Mobile payment is increasingly popular in China, and as digital finance companies get a strong foothold in the market the risk that new technology will eventually replace traditional banks is increasing.
According to data from the Chinese central bank, there were 6.317 billion mobile payment transactions in the second quarter of 2016; accounting for spending of ¥29.32 (US $4.4) trillion. This represents an increase of 168.46% and 10.20% from the year before. The gap between one figure and the other is due to a focus by financial institutions on small transactions.
Thanks to this rise in easy-access payments trends also show a decrease in the use of bank cards. The figures show that 5.828 billion were used in the second quarter, making payments of ¥13.68 (US $2,05) trillion. On average, people spent ¥9,978.08 (US $1,496), a fall of 3.27% from a year ago.
In this environment e-wallets are much more likely to be used to make small payments, eating into the market share historically held by traditional banks. And the banks certainly have a fight on their hands; the fintech companies are pushing deeper to develop their capacity and customer base.
In April, Ant Financial, the parent company of Alipay, announced the completion of a $4.5 billion Series B financing, taking the value of the company to $60 billion. If Ant Financial goes public within two years, it is expected to have the largest IPO since the listing of the Agriculture Bank of China (ABC), one of the four largest banks in China.
Brands that would come to market under that move would include Alipay (the e-wallet app), Ant fortunate (a financial management app), MYBank (a digital bank), Zhima credit (a credit system), and Ant Financial Cloud (a cloud computing service).
Will traditional banks be replaced?
Although Ant Financial is growing rapidly, it will not replace the traditional banks in the foreseeable future.
Alipay will always need to pay for the banks’ third-party depository services. Moreover, Alipay provides an umbrella under which many banks can process transactions through a single channel. This is the factor that makes mobile payment more convenient than both card or cash payment. At the same time, Alipay is responsible for clearing, much as Visa, MasterCard, and UnionPay are. Don’t count the old players out too soon; the banks behind such payment instruments remain innovative and evolutionary.
Remember also that most of the digital finance companies, Ant Financial included, are not in the same segment of the market as traditional banks. MYBank is a digital bank under Ant Financial and the bank’s president, Yu Shengfa, indicated that the bank targets only small and medium-sized enterprises, individual consumers, and rural users.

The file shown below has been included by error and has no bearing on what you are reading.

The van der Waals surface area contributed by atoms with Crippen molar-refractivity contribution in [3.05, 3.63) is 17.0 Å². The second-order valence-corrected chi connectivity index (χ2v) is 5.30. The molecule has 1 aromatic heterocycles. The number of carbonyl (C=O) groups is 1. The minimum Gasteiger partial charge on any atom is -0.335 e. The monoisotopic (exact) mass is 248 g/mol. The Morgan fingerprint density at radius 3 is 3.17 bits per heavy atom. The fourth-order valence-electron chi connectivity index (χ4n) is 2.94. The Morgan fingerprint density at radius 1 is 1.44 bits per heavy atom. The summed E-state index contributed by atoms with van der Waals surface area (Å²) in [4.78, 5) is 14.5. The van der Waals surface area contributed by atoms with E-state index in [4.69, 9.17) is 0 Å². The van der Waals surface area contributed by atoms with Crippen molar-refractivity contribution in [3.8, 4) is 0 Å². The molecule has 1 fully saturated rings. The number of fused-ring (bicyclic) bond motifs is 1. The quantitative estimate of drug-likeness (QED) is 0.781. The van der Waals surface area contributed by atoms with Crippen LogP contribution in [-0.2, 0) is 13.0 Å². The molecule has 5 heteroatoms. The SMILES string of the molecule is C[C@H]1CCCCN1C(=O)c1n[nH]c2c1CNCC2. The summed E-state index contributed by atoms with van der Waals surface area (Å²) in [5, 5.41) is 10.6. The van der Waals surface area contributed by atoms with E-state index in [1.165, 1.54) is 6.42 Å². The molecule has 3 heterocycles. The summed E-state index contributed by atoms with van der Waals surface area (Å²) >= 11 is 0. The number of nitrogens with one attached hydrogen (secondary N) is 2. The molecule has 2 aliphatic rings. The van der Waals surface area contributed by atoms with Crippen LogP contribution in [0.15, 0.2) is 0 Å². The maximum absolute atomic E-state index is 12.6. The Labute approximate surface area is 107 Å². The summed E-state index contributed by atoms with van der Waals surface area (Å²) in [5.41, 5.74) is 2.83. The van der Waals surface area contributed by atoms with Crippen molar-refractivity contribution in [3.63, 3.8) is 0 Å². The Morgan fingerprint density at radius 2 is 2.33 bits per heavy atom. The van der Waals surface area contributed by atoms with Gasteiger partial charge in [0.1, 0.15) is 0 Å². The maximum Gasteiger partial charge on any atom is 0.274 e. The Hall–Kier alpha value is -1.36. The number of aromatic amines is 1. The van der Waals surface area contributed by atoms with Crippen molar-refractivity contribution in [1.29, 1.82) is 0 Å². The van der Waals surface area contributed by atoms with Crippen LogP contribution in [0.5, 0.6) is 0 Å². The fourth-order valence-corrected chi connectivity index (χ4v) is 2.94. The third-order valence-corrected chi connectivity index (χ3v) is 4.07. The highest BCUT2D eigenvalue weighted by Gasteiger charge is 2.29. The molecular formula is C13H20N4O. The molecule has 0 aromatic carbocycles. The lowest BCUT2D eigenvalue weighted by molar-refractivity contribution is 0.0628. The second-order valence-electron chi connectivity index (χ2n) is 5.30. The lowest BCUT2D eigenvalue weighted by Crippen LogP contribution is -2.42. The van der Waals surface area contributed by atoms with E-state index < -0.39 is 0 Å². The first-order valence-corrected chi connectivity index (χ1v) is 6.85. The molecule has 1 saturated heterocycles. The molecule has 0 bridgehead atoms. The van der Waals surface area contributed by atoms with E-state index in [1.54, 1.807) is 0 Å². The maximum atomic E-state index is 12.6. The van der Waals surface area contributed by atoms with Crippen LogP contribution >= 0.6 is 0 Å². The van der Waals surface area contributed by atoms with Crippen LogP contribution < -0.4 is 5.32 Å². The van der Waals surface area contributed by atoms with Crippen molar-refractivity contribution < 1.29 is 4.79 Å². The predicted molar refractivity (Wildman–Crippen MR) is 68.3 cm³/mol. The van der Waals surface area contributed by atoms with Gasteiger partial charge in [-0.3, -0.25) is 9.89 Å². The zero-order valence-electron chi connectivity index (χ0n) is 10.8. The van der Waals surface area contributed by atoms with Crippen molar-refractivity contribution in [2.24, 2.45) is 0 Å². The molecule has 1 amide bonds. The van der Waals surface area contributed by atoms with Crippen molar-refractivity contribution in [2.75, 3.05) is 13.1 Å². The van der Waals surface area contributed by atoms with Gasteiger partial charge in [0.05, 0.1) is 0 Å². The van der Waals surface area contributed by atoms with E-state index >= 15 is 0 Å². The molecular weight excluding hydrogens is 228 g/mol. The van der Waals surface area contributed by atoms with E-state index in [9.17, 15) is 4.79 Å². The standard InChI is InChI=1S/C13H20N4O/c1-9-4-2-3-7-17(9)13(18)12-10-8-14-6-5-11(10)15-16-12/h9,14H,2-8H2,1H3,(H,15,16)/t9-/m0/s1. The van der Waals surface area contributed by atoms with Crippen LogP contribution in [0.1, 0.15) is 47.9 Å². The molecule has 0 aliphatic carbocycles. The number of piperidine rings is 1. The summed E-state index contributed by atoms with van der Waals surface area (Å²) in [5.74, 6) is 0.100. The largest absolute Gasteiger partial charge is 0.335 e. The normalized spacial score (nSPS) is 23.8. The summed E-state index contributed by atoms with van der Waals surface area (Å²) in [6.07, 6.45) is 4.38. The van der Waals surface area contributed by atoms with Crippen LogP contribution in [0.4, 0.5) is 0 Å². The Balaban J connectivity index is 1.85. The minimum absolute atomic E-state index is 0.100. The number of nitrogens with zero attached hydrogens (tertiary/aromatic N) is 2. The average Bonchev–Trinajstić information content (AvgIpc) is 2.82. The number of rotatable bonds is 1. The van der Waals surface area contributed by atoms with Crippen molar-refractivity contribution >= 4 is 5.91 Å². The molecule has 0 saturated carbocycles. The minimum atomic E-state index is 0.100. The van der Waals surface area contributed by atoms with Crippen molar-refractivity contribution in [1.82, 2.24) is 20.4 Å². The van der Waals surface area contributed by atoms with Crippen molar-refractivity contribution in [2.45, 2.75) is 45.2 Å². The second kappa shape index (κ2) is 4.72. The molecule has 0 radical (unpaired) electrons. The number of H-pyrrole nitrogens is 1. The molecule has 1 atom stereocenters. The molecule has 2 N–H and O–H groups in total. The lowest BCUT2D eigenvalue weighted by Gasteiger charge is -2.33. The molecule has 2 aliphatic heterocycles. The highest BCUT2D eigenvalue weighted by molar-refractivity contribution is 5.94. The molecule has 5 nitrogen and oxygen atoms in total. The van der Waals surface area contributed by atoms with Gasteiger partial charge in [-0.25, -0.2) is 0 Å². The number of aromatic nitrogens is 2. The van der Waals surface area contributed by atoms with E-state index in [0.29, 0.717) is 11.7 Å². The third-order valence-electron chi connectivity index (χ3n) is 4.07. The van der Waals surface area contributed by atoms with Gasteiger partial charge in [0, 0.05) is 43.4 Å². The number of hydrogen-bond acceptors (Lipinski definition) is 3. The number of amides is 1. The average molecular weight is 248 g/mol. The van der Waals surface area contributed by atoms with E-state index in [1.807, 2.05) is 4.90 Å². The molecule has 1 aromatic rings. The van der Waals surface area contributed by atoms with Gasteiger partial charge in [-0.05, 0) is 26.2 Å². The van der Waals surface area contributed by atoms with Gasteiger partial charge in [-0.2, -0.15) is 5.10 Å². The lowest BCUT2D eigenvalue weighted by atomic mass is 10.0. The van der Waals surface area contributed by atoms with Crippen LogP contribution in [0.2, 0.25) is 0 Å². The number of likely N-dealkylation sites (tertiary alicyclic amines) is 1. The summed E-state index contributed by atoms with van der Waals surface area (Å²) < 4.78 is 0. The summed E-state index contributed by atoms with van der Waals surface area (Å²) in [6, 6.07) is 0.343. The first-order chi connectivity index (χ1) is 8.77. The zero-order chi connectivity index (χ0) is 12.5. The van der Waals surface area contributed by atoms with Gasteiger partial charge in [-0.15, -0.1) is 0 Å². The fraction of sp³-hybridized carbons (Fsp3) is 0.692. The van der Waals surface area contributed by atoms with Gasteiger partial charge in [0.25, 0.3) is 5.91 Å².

As such they are focusing on loans of small amounts, with an upper limit of ¥5 million. (US $759,000). The way MYBank works is highly flexible, offering services to persons and firms who have limited access to loans from big banks. In the “normal” market services for these customers require a time-consuming review, guarantee, or mortgage. As such, big banks are willing to forego this field to prevent risking their portfolios. Could we see a win-win relationship built in the future where the banks fund digital finance companies working in this area?
The bank as a macroeconomic and political tool
Although these new developments are exciting, and almost certainly good for customers, banks play an essential role in the macroeconomic management of nations. They are indispensable in the process of adjusting interest rates, stabilising the supply of money and supporting wider adjustments to a country’s economic structure.
As such, banks are an important political tool wielded by the government to establish and preserve social order. A financially strapped bank would lead to social unrest. To prevent this kind of social instability, the barriers to entry into China’s banking sector are extremely high, ensuring only entities with a huge amount of capital can set up a bank. Furthermore, to alleviate the challenge posed by increasing competition from fintech companies, the Chinese government has stringent rules and regulations to limit what they can do.
What is the future of traditional banks and Internet finance firms?
In the bigger picture, the fast-growing fintech industry is pushing banks to up their game. The traditional banks prefer to have everything under their control instead of outsourcing. For instance, they have created their own databases, instead of using those available through working with technology companies. They have also employed a great number of people to develop their software, system, channels, and services.
However, this mode of operation is inflexible and antiquated. Therefore, the banks are likely to abandon many of these current modes and establish an end-to-end value chain in the near future. In that model, Ant Financial Cloud will provide the database, while Alipay will become the front-end of the bank. Traditional banks will then only be responsible for a single element of the service, such as products or distributions, or perhaps a single segment of the market, such as the provision of large loans.